It’s Fall! Lots of people celebrate the October 31- November 2 holiday season.
American style holiday activities are well-known in the world. Children celebrate with costumes and trick-or-treating, jack-o’-lanterns and fun-sized candy bars. Ireland and Canada celebrate in the similar way. The origin is from the Celtic Festival of Samhain. The Celts lived about 2000 years ago. Celts believed that the border between the living and the dead dissolves on this day only.
In Ireland, they celebrate the holyday with mashed potato mixed with kale or cabbage and sweet bread with dried fruit. Scotland has a sausage party everywhere in the country. Both countries have large festivals.
In Japan, the party for adults is celebrated with food and drinks. The Kawasaki Halloween Parade features around 4,000 costumes.
In Italy, people celebrate the Ognissanti festival. “Ognissanti” means “All Saint’s Day,” and people celebrate this on November 1-2. The tradition has it that the souls of the deceased come back to visit their living relatives. People decorate cemeteries with fall flowers, for example chrysanthemums and candles. They leave food out for visiting spirits. In some parts of Italy, parents leave gifts out for their children. Children are happy, because they believe the deceased relatives gave it to them.
In Hungary, people go to the cemetery. They clean the burial sites and they burn candles on the graves. They remember their deceased family members by sharing stories that happened to them while they were alive.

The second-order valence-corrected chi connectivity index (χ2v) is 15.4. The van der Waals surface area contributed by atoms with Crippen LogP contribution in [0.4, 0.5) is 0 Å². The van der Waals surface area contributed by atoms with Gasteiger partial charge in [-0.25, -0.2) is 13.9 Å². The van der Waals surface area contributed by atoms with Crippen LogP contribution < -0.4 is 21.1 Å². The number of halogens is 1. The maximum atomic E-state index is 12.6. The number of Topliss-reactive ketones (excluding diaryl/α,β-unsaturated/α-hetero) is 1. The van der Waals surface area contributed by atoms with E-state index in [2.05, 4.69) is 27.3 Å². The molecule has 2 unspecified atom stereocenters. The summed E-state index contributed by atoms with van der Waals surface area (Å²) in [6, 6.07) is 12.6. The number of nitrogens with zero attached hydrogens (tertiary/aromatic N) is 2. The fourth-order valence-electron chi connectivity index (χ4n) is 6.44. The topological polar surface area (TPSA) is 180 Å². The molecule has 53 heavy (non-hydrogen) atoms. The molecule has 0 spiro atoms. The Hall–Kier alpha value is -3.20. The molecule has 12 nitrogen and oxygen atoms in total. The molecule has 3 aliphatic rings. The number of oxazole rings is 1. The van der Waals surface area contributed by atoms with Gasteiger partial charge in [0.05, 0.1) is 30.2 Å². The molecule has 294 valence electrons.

Guatemala also celebrates the Day of the Dead. Every year, people in big towns, for example Santiago, celebrate the holiday with a giant kite festival. They build giant, brightly colored kites using local natural materials and take them to the local cemeteries to fly. People share their pictures of the kites on Facebook.
In Latin America, but especially in Mexico, people celebrate the "Day of the Dead". Mexicans celebrate joyfully compared to Hungarians where people are somber remembering their deceased. The Mexican celebration originated with the Aztecs. According to ancient Mexicans the deceased come to visit from the afterlife once a year. They wait for the deceased by decorating their streets and houses with “Papel Picado” (silhouettes of colored paper). The road from the cemetery to their home-built altars is decorated with orange-yellow flowers (“Cempasúchil”). Their color represents the rays of the sun. These flowers become the road for the souls of the deceased. Days before the celebration the families start decorating their colorful “Ofrendas”. The altars can be in houses, on the street or in public buildings. Photos are put up of the deceased along with flowers, delicacies such as sugar skulls (“Calaveras de Dulce”) and sweet skull bread (“Pan de Muerto”). They use marzipan to make skeletons and coffins. You can see skeletons and colorful “caleveritas” smile from out of many windows. Many Mexican women try to be the famous skeleton lady “La Catrina”, who is a classical symbol for the “Dia de Los Muertos”.
On the evening of November 2, the families meet at the graves of their relatives in the cemeteries, bringing gifts to them and celebrate the end of the “Day of the Dead”. They will have food, drinks and celebrate by painting their faces, singing, dancing and laughing together.
In Mexico, every city celebrates the "Day of the Dead" with their own celebration. In Tuxtepec, Oaxaca, for example, the altars are decorated with carpets made of sawdust. They even have a competition for the most magnificent sawdust carpet. They decorate the carpet with colorful religious flowers. Oaxaca is one of the best places to celebrate the Dia de Los Muertos! Oaxaca is the cultural capital of Mexico and UNESCO declared the "Dia de los Muertos" a masterpiece of the oral and Intangible Cultural Heritage of Humanity in 2003. Today the holiday has the All Saint’s day and the All Souls’ Day traditions combined together.
Learn about the Holidays and celebrate this season of your choice.